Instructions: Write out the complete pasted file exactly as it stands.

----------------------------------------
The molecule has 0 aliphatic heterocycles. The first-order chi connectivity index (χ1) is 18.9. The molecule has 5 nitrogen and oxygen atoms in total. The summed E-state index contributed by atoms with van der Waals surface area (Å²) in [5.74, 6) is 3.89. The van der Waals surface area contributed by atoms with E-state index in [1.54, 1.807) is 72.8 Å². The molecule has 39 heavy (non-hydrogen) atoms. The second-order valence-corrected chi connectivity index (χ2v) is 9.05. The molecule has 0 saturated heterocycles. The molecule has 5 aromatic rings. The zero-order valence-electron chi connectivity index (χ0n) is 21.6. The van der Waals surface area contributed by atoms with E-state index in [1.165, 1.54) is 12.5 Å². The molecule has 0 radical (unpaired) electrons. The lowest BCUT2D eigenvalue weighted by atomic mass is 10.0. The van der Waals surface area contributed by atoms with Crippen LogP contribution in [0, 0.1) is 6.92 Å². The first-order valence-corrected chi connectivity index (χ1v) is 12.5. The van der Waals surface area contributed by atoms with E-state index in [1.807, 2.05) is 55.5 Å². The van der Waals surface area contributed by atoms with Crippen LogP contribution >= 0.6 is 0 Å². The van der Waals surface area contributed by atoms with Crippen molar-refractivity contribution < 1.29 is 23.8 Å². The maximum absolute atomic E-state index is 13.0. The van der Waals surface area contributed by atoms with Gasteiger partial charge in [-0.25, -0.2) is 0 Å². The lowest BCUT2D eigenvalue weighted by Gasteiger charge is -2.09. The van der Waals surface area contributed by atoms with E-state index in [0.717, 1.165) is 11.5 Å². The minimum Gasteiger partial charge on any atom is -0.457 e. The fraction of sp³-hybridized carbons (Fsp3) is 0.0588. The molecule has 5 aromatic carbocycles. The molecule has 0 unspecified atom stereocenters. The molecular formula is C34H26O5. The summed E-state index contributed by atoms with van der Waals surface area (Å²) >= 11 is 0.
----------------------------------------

The molecule has 0 aliphatic heterocycles. The first-order chi connectivity index (χ1) is 18.9. The molecule has 5 nitrogen and oxygen atoms in total. The summed E-state index contributed by atoms with van der Waals surface area (Å²) in [5.74, 6) is 3.89. The van der Waals surface area contributed by atoms with E-state index in [1.54, 1.807) is 72.8 Å². The molecule has 39 heavy (non-hydrogen) atoms. The second-order valence-corrected chi connectivity index (χ2v) is 9.05. The molecule has 0 saturated heterocycles. The molecule has 5 aromatic rings. The zero-order valence-electron chi connectivity index (χ0n) is 21.6. The van der Waals surface area contributed by atoms with E-state index in [1.165, 1.54) is 12.5 Å². The molecule has 0 radical (unpaired) electrons. The lowest BCUT2D eigenvalue weighted by atomic mass is 10.0. The van der Waals surface area contributed by atoms with Crippen LogP contribution in [0, 0.1) is 6.92 Å². The first-order valence-corrected chi connectivity index (χ1v) is 12.5. The van der Waals surface area contributed by atoms with E-state index in [1.807, 2.05) is 55.5 Å². The van der Waals surface area contributed by atoms with Crippen LogP contribution >= 0.6 is 0 Å². The van der Waals surface area contributed by atoms with Crippen molar-refractivity contribution < 1.29 is 23.8 Å². The maximum absolute atomic E-state index is 13.0. The van der Waals surface area contributed by atoms with Gasteiger partial charge in [-0.25, -0.2) is 0 Å². The lowest BCUT2D eigenvalue weighted by Gasteiger charge is -2.09. The van der Waals surface area contributed by atoms with E-state index in [0.717, 1.165) is 11.5 Å². The minimum Gasteiger partial charge on any atom is -0.457 e. The fraction of sp³-hybridized carbons (Fsp3) is 0.0588. The molecule has 5 aromatic carbocycles. The molecule has 0 unspecified atom stereocenters. The molecular formula is C34H26O5. The summed E-state index contributed by atoms with van der Waals surface area (Å²) >= 11 is 0.